• The three-year overall survival rate was 98% (95% CI 88 to 100) in the cisplatin-sodium thiosulfate group and 92% (95% CI 81 to 97) in the cisplatin-only group.
  • Event-free survival rates at three years were 82% (95% CI 69 to 90) for the combination treatment and 79% (95% CI 65 to 88) in the cisplatin-only group.
  • A total of 68 serious adverse events were reported and 16 adverse reactions.
  • Eight serious adverse reactions were believed to be due to sodium thiosulfate. These included infections, low white cell count (neutropenia), anaemia, nausea and vomiting and tumour progression in two children.

What does current guidance say on this issue?

Sodium thiosulfate is not currently licensed for use alongside chemotherapy but is listed in the British National Formulary as an emergency treatment for cyanide poisoning.

No specific guidance on prevention of long-term side effects during cancer treatment in children is available, over and above recommendations on chemotherapy provision within the NICE 2005 guidance on improving outcomes in children and young people with cancer.

What are the implications?

This study suggests that sodium thiosulfate could offer a promising low-cost way to prevent hearing loss in children treated with cisplatin. Although this study was carried out in a small number of children with a rare type of cancer, the results agree with those from a US clinical trial which tested the drug in a wider range of cancers (although still in a small number of children).

These findings are likely to have broader relevance as cisplatin is widely used to treat other types of solid tumours in children. Further research is needed to address remaining concerns that sodium thiosulfate might reduce the effectiveness of tumour clearance by cisplatin.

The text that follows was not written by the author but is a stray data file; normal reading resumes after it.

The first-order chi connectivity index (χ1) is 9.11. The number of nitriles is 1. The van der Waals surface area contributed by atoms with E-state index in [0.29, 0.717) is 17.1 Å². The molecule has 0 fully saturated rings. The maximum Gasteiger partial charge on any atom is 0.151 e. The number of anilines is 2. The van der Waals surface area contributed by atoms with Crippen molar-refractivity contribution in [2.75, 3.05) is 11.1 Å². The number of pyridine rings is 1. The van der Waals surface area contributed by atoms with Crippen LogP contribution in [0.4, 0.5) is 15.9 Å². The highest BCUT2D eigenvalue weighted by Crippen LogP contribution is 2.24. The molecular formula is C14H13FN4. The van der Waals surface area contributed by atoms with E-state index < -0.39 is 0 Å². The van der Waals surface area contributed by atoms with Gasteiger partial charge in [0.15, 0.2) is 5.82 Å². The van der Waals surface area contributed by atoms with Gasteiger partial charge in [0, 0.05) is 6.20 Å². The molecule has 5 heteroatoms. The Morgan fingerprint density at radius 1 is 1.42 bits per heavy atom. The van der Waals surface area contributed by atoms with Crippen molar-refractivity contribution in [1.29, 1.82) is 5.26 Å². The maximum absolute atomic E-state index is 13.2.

Citation and Funding

Brock PR, Maibach R, Childs M, Rajput K, et al. Sodium thiosulfate for protection from cisplatin-induced hearing loss. N Engl J Med. 2018;378(25):2376-85.

SIOPEL 6 was an academic trial funded by Cancer Research UK in the UK and charity or NIH/government funded in other countries. Sodium thiosulfate was provided free by Fennec Pharmaceuticals, which had no role in the trial, data collection or authorship of the manuscript.



Freyer DR, Chen L, Krailo MD, et al. Effects of sodium thiosulfate versus observation on development of cisplatin-induced hearing loss in children with cancer (ACCL0431): a multicentre, randomised, controlled, open-label, phase 3 trial. Lancet Oncol. 2017;18(1):63-74.

NICE. Improving outcomes in children and young people with cancer. CSG7. London: National Institute for Health and Care Excellence; 2005.

NIHR Horizon Scanning Centre. Sodium thiosulfate for prevention of hearing loss in children receiving cisplatin chemotherapy. 7091. Birmingham: National Institute for Health Research Horizon Scanning Centre; 2015.

The Royal Pharmaceutical Society. British National Formulary. London: The Royal Pharmaceutical Society; updated 2 October 2018.

Produced by the University of Southampton and Bazian on behalf of NIHR through the NIHR Dissemination Centre